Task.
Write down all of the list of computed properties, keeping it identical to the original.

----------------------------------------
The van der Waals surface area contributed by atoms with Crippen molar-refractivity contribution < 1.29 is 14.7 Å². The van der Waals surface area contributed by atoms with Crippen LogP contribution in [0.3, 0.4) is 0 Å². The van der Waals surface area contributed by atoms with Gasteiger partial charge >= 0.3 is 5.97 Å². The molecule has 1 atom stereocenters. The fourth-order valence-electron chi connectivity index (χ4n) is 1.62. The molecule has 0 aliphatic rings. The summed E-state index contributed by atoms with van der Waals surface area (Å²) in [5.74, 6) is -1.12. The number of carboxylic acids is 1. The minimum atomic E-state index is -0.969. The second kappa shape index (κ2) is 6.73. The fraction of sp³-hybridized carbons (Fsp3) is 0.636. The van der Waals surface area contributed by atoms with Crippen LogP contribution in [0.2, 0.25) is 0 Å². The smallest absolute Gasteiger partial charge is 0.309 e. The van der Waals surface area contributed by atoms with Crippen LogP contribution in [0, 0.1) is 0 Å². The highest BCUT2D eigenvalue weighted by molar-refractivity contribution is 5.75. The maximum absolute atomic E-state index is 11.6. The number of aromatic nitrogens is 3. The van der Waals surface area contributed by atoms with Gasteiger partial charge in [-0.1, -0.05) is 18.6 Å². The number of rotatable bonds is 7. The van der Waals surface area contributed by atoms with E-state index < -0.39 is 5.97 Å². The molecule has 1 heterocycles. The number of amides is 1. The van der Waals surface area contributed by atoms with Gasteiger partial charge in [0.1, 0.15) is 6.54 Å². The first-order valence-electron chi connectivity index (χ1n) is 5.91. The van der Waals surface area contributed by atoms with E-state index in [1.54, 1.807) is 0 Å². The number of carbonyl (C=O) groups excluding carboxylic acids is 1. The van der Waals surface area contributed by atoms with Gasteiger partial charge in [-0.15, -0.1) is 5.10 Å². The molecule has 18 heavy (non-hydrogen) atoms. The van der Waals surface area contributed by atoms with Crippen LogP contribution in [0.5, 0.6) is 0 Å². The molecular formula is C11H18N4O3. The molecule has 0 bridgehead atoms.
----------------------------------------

The van der Waals surface area contributed by atoms with Crippen molar-refractivity contribution < 1.29 is 14.7 Å². The van der Waals surface area contributed by atoms with Crippen LogP contribution in [0.3, 0.4) is 0 Å². The van der Waals surface area contributed by atoms with Gasteiger partial charge >= 0.3 is 5.97 Å². The molecule has 1 atom stereocenters. The fourth-order valence-electron chi connectivity index (χ4n) is 1.62. The molecule has 0 aliphatic rings. The summed E-state index contributed by atoms with van der Waals surface area (Å²) in [5.74, 6) is -1.12. The number of carboxylic acids is 1. The minimum atomic E-state index is -0.969. The second kappa shape index (κ2) is 6.73. The fraction of sp³-hybridized carbons (Fsp3) is 0.636. The van der Waals surface area contributed by atoms with Crippen LogP contribution in [0.2, 0.25) is 0 Å². The smallest absolute Gasteiger partial charge is 0.309 e. The van der Waals surface area contributed by atoms with Crippen LogP contribution in [0, 0.1) is 0 Å². The highest BCUT2D eigenvalue weighted by molar-refractivity contribution is 5.75. The maximum absolute atomic E-state index is 11.6. The number of aromatic nitrogens is 3. The van der Waals surface area contributed by atoms with Gasteiger partial charge in [-0.1, -0.05) is 18.6 Å². The number of rotatable bonds is 7. The van der Waals surface area contributed by atoms with E-state index < -0.39 is 5.97 Å². The molecule has 1 heterocycles. The number of amides is 1. The van der Waals surface area contributed by atoms with Gasteiger partial charge in [0.1, 0.15) is 6.54 Å². The first-order valence-electron chi connectivity index (χ1n) is 5.91. The van der Waals surface area contributed by atoms with E-state index in [1.54, 1.807) is 0 Å². The number of carbonyl (C=O) groups excluding carboxylic acids is 1. The van der Waals surface area contributed by atoms with Gasteiger partial charge in [-0.15, -0.1) is 5.10 Å². The molecule has 18 heavy (non-hydrogen) atoms. The van der Waals surface area contributed by atoms with Crippen LogP contribution in [0.5, 0.6) is 0 Å². The molecular formula is C11H18N4O3. The molecule has 0 bridgehead atoms.